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Fisher of Men

Three Ways to Know God as You Read the Bible

Three Ways to Know God as You Read the Bible

“The Bible tells me that You created me first and foremost to know You and live in rich communion with You.”

– Jesus Listens,September 20th

For the past several years, I’ve been rapid-reading the Bible in two or three month increments. It’s been one of the most fulfilling, life-changing habits I’ve ever encountered on my goal in really knowing the Bible and understanding its beautifully redemptive story. It’s not an easy process, and the discipline of reading an hour a day (thankfully) crowds out other habits, particularly doom scrolling on social media. Still, I wouldn’t trade this practice, as it’s helped me know God so much better—because He lives in the pages of the book He wrote.

By trade, I am an author, so I come to the Bible with a storyteller’s heart present. When I first read the Bible in a truncated period, I wanted to understand the entirety of the Bible’s story, from creation, to fall, to Israel, to exile, to Jesus, to eschatological issues found in the book of Revelation. We begin in a pristine garden, and we end in a city of perfection. And in the in between, there is a lot of heartache and redemption.

Whether you decide to read the Bible quickly, or you meander your way through a favorite passage, the truth remains: God infuses His book. He lives within its pages, and His desire is to meet you there as you read.

How do you get the most of your study of God’s word? Three ways:

1. See the Bible as a gateway to God’s great heart

While it is important to understand the Bible’s history and timelines, it becomes a treasure hunt when you ask the question: how does this passage reflect God’s heart for His creation? When you strive to understand God’s passions, desires, and hopes within the text, you begin to uncover His relentless pursuit of those He created.

In my last read-through of Scripture, this one trait of God stood out to me. In His sovereignty, He knew humankind’s tendency to chase after idols, so He warned the nation of Israel often through prophets, judges, and kings. And even when Israel’s idolatry reached a fever pitch, you still see God giving them yet another chance to repent, another option to find the One True God from the rubble of their misguided idol worship. Even during exile, you see God preserving a remnant, providing a builder and prophet in the rebuilding process, and wooing His people back to Himself.

When Jesus bursts onto the scene of His own creation, this relentlessness continues. Jesus spends His time seeking after the broken and hurting. He chastises those who place heavy burdens on His children, and, ultimately, He gives up His life so we all can live a new gospel-centered life.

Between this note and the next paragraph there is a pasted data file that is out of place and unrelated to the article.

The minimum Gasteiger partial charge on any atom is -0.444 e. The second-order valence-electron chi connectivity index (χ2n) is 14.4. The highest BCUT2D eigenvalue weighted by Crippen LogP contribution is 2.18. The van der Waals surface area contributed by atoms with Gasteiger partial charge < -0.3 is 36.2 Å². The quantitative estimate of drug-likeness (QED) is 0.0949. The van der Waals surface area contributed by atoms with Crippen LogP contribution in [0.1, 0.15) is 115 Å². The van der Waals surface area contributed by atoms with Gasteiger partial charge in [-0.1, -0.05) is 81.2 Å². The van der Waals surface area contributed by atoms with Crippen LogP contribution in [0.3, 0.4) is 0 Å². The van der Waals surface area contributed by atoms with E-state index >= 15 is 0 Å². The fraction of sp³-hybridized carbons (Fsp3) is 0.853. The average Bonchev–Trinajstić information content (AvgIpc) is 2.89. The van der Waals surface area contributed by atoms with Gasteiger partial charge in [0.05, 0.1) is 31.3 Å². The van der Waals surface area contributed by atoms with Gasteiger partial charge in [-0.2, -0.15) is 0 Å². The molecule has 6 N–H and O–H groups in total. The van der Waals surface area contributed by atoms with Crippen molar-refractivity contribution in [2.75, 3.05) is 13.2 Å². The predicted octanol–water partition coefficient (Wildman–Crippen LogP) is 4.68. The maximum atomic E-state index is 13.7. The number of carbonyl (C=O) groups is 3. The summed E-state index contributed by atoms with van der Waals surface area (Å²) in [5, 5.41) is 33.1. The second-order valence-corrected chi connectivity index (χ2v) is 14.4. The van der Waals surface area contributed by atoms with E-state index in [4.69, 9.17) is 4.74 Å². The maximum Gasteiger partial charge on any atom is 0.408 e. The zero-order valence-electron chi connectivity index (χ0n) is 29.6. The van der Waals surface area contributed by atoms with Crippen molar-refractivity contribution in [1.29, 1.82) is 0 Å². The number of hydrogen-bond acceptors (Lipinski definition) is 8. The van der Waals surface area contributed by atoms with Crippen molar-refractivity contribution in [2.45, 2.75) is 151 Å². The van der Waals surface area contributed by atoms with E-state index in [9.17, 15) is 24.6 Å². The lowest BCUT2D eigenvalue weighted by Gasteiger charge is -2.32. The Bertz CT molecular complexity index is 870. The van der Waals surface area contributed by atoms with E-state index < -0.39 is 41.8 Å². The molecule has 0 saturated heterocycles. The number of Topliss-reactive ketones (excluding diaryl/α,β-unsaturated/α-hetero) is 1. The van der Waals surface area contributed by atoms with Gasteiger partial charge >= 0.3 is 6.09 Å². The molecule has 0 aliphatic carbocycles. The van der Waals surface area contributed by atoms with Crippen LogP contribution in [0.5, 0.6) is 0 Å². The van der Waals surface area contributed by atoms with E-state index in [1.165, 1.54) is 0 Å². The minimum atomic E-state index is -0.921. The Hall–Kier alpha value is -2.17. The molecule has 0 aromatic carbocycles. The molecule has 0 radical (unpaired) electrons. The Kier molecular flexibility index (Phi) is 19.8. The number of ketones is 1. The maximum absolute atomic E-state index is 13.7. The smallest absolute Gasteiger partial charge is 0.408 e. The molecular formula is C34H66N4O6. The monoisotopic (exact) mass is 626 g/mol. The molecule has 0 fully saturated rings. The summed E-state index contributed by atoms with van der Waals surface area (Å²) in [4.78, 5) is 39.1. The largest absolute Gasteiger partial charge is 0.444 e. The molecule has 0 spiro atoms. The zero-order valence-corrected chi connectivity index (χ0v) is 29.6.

In short, God did not give up on His children. He pursued. And He continues to do so today through the story of Scripture.

2. Ask God to show you Himself in its pages

The next time you sit down to read the Bible, instead of seeing it as a mundane task to check off your spiritual to-do list, begin a different way by simply praying, “God, I know your Spirit wrote the Bible, and I know it’s good for correcting and bringing wisdom. But I want to truly, deeply, know you through my reading today. Would you show me yourself in a new and powerful way? Help me be open to who you actually are—not who I heard about, but who you are.”       

When I have done that, I come away from my time in the Bible with a renewed vision of who God is—and often, that perspective is utterly surprising. When I read the Gospels, I’m constantly taken aback at how counterintuitive Jesus was, how often the closest people to Him misunderstood Him. His love disarmed people, surprised His foes, and confounded the wisdom of His age. And if I allow the Bible to astound me afresh, I meet Jesus in new ways, and I see Him working in and through my story as well.

3. Remember community

As Westerners, we are so accustomed to reading the Bible in isolation that we forget it’s a communal book. Until the printing press, the Bible was heard, not read, and it was experienced in the community. While personal Bible study is certainly profitable and good for our souls, you will gain so much more from it if you interact with others about what you are reading. Next time you’re working through a difficult text or you face a biblical conundrum, consider talking to a fellow believer about it. Wrestle through the text together. And ask the question, “How does this passage not merely relate to me as a single human being, but how does it help my community thrive? What does it say to the Body of Christ? How does it affect my own circle of relationships?”

Reading the Bible with these three ideas in mind will help you truly get to know its author, and when you know its author, your life can’t help but nurture a heart of redemption in the midst of a dark, sin-stained world.

About The Author

Mary DeMuth is the author of 50 books including 90 Day Bible Reading Challenge: Read the Whole Bible; Change your Whole Life. She podcasts daily at where she prays you through Scripture. Find out more at

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